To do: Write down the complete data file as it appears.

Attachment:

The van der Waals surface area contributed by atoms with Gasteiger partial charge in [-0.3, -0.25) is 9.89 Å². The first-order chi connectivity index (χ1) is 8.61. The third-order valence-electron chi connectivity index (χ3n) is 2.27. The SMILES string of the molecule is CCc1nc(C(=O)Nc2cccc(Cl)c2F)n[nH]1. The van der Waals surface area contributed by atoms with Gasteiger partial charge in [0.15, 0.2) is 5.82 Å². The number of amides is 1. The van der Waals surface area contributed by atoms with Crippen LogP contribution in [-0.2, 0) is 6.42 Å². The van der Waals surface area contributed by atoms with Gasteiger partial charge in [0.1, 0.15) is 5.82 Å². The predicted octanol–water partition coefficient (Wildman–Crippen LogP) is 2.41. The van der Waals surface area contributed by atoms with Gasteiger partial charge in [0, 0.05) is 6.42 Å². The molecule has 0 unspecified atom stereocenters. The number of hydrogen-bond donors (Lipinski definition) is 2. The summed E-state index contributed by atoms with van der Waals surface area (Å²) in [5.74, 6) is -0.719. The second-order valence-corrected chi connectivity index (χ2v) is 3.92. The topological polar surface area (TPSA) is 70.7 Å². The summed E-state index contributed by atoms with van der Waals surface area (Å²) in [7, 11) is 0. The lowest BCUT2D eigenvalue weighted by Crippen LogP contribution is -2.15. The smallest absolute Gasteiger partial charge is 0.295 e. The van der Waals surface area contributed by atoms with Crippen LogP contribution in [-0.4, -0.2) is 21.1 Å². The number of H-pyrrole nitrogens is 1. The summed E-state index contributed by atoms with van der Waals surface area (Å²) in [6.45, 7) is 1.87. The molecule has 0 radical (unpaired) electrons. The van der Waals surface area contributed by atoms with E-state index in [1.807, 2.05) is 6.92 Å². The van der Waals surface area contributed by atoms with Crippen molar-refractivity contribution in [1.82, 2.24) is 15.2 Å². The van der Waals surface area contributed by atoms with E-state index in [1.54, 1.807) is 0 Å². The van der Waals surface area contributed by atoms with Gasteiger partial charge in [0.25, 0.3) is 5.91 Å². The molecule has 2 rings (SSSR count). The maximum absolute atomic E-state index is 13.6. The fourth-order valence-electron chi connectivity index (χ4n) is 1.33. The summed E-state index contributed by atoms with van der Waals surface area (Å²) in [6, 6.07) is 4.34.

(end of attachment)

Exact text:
The van der Waals surface area contributed by atoms with Gasteiger partial charge in [-0.3, -0.25) is 9.89 Å². The first-order chi connectivity index (χ1) is 8.61. The third-order valence-electron chi connectivity index (χ3n) is 2.27. The SMILES string of the molecule is CCc1nc(C(=O)Nc2cccc(Cl)c2F)n[nH]1. The van der Waals surface area contributed by atoms with Gasteiger partial charge in [0.15, 0.2) is 5.82 Å². The number of amides is 1. The van der Waals surface area contributed by atoms with Crippen LogP contribution in [-0.2, 0) is 6.42 Å². The van der Waals surface area contributed by atoms with Gasteiger partial charge in [0.1, 0.15) is 5.82 Å². The predicted octanol–water partition coefficient (Wildman–Crippen LogP) is 2.41. The van der Waals surface area contributed by atoms with Gasteiger partial charge in [0, 0.05) is 6.42 Å². The molecule has 0 unspecified atom stereocenters. The number of hydrogen-bond donors (Lipinski definition) is 2. The summed E-state index contributed by atoms with van der Waals surface area (Å²) in [5.74, 6) is -0.719. The second-order valence-corrected chi connectivity index (χ2v) is 3.92. The topological polar surface area (TPSA) is 70.7 Å². The summed E-state index contributed by atoms with van der Waals surface area (Å²) in [7, 11) is 0. The lowest BCUT2D eigenvalue weighted by Crippen LogP contribution is -2.15. The smallest absolute Gasteiger partial charge is 0.295 e. The van der Waals surface area contributed by atoms with Crippen LogP contribution in [-0.4, -0.2) is 21.1 Å². The number of H-pyrrole nitrogens is 1. The summed E-state index contributed by atoms with van der Waals surface area (Å²) in [6.45, 7) is 1.87. The molecule has 0 radical (unpaired) electrons. The van der Waals surface area contributed by atoms with E-state index in [1.807, 2.05) is 6.92 Å². The van der Waals surface area contributed by atoms with Crippen molar-refractivity contribution in [1.82, 2.24) is 15.2 Å². The van der Waals surface area contributed by atoms with E-state index in [1.54, 1.807) is 0 Å². The van der Waals surface area contributed by atoms with Gasteiger partial charge in [0.25, 0.3) is 5.91 Å². The molecule has 2 rings (SSSR count). The maximum absolute atomic E-state index is 13.6. The fourth-order valence-electron chi connectivity index (χ4n) is 1.33. The summed E-state index contributed by atoms with van der Waals surface area (Å²) in [6, 6.07) is 4.34.